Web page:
Most established churches cannot make these changes quickly, because their members have never been taught the biblical and practical dimensions of church discipline. However, pastors must love the Lord, His Word and His Body enough to lead their congregations in an intentional process of establishing meaningful membership. Remember, God takes the health and holiness of His Church seriously, and so should we.

3/24/2016 11:44:57 AM by Troy Rust, pastor, Florence Avenue Baptist Church, Oxford | with 0 comments



Bible Studies for Life Lesson for April 10: Our Need for Purpose

March 24 2016 by Rob Pochek, pastor, Raleigh Road Baptist Church, Wilson

Focal Passage: John 15:1-8
 
As a kid I used to watch my dad tend to his flowers. It was a little strange to me because my dad was (and is) a big guy.
 
To see this large, hulking guy tending to roses, tulips, lilacs and rhododendron was peculiar. But dad loved his flowers. And, apparently, it rubbed off on me.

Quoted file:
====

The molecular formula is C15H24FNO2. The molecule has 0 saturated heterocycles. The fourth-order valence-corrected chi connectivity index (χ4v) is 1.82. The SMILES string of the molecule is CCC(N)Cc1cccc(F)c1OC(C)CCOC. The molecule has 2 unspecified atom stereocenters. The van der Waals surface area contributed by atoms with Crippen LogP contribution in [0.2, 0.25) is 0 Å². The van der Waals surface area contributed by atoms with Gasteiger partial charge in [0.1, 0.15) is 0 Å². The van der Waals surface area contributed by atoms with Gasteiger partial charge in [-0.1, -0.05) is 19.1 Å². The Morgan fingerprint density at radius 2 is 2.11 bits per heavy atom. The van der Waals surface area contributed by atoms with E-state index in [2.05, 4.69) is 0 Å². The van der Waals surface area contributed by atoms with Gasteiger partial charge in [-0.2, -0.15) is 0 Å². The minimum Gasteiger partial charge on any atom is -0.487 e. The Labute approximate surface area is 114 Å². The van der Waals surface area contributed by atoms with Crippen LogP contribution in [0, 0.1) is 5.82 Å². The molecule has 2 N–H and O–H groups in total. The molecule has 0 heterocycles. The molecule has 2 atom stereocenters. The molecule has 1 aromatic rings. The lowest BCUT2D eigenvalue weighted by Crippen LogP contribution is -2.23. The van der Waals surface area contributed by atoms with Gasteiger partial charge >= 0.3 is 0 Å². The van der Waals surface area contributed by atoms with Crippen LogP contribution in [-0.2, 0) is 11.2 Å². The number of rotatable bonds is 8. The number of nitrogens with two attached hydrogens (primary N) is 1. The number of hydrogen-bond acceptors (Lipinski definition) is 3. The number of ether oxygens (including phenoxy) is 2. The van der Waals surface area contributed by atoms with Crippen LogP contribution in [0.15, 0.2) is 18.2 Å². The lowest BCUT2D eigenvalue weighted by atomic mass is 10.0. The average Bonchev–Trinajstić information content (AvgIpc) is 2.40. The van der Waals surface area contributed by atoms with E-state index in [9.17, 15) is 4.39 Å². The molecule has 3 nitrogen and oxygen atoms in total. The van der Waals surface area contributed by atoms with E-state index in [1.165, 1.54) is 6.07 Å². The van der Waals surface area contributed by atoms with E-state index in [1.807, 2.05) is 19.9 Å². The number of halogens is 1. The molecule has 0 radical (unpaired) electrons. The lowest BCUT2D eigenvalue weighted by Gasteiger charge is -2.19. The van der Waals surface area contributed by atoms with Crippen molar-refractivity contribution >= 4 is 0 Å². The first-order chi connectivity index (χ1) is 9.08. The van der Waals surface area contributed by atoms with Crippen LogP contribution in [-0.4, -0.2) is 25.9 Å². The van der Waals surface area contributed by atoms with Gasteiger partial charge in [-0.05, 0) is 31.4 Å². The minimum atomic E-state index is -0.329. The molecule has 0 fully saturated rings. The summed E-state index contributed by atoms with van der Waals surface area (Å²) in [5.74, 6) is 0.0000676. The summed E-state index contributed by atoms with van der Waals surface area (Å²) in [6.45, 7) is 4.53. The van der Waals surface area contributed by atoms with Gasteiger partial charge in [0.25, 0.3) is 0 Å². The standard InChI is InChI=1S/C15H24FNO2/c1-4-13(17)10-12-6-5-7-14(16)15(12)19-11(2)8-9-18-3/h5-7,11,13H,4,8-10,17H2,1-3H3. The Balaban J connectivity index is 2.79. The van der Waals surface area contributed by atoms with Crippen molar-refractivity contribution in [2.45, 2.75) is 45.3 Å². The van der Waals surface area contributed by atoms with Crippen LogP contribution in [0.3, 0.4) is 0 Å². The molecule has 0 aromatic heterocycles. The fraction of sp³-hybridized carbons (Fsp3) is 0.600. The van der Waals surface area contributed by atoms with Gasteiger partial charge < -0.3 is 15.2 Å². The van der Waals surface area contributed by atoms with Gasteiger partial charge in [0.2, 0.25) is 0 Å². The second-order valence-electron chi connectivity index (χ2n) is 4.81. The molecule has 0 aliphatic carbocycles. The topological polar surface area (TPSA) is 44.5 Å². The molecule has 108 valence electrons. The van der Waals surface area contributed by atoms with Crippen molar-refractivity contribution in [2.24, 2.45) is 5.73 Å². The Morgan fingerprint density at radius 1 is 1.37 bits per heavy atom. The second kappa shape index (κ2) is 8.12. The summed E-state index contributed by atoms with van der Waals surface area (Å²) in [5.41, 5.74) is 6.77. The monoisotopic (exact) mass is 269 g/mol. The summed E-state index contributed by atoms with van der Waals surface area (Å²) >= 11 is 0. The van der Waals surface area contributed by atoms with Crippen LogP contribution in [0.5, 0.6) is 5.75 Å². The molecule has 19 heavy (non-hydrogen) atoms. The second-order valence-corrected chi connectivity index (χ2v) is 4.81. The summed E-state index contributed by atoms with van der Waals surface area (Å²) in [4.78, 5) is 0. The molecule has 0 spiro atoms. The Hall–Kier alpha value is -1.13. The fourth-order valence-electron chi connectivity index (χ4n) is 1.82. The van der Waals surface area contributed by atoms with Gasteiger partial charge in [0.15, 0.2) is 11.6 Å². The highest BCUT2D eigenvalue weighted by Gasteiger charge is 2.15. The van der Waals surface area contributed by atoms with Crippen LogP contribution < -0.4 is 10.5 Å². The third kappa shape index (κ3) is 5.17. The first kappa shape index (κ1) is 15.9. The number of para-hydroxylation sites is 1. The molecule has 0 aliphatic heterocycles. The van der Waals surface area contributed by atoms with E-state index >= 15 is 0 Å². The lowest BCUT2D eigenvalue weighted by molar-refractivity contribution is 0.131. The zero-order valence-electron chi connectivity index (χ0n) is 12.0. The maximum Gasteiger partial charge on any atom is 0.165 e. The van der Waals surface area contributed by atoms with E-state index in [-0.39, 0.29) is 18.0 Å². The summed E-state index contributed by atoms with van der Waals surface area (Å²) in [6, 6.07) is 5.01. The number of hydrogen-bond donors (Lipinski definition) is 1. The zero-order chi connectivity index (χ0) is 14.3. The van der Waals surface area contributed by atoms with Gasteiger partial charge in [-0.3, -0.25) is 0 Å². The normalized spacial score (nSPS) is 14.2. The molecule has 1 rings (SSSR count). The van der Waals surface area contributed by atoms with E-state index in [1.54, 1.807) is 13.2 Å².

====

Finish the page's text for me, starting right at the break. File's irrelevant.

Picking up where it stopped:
While I do not have anywhere near the size flower collection that my dad did, I have become a bit partial to knockout roses.
 
The first year that I planted them I had a bit of a learning curve, helped immensely by phone calls to my dad. One of the most shocking things my dad told me to do that first fall was to cut the roses back, way back.
 
I couldn’t believe they would survive, but they did. Indeed, they came back stronger and more vibrant than ever.
 
In John 15 Jesus shares an illustration from the world of horticulture with His disciples. He talks about being the vine and them being the branches (John 15:5).